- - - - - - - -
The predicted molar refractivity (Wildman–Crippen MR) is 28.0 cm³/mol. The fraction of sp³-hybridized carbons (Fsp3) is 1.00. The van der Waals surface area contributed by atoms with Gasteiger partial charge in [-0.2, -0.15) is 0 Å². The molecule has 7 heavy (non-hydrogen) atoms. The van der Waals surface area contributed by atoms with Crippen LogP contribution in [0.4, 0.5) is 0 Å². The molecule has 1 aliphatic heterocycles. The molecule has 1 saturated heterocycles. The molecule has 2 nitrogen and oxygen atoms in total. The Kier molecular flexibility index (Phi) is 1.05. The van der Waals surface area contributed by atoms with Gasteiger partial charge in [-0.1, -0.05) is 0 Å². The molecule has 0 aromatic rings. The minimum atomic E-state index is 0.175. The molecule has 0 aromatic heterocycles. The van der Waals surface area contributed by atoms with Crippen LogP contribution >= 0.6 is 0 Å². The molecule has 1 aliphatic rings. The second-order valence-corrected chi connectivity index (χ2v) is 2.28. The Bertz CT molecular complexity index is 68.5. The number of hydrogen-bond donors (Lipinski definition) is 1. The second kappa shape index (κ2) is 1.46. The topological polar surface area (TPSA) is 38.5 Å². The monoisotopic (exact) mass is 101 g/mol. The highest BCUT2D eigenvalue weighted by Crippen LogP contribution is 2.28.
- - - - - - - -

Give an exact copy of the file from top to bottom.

The predicted molar refractivity (Wildman–Crippen MR) is 28.0 cm³/mol. The fraction of sp³-hybridized carbons (Fsp3) is 1.00. The van der Waals surface area contributed by atoms with Gasteiger partial charge in [-0.2, -0.15) is 0 Å². The molecule has 7 heavy (non-hydrogen) atoms. The van der Waals surface area contributed by atoms with Crippen LogP contribution in [0.4, 0.5) is 0 Å². The molecule has 1 aliphatic heterocycles. The molecule has 1 saturated heterocycles. The molecule has 2 nitrogen and oxygen atoms in total. The Kier molecular flexibility index (Phi) is 1.05. The van der Waals surface area contributed by atoms with Gasteiger partial charge in [-0.1, -0.05) is 0 Å². The molecule has 0 aromatic rings. The minimum atomic E-state index is 0.175. The molecule has 0 aromatic heterocycles. The van der Waals surface area contributed by atoms with Crippen LogP contribution >= 0.6 is 0 Å². The molecule has 1 aliphatic rings. The second-order valence-corrected chi connectivity index (χ2v) is 2.28. The Bertz CT molecular complexity index is 68.5. The number of hydrogen-bond donors (Lipinski definition) is 1. The second kappa shape index (κ2) is 1.46. The topological polar surface area (TPSA) is 38.5 Å². The monoisotopic (exact) mass is 101 g/mol. The highest BCUT2D eigenvalue weighted by Crippen LogP contribution is 2.28.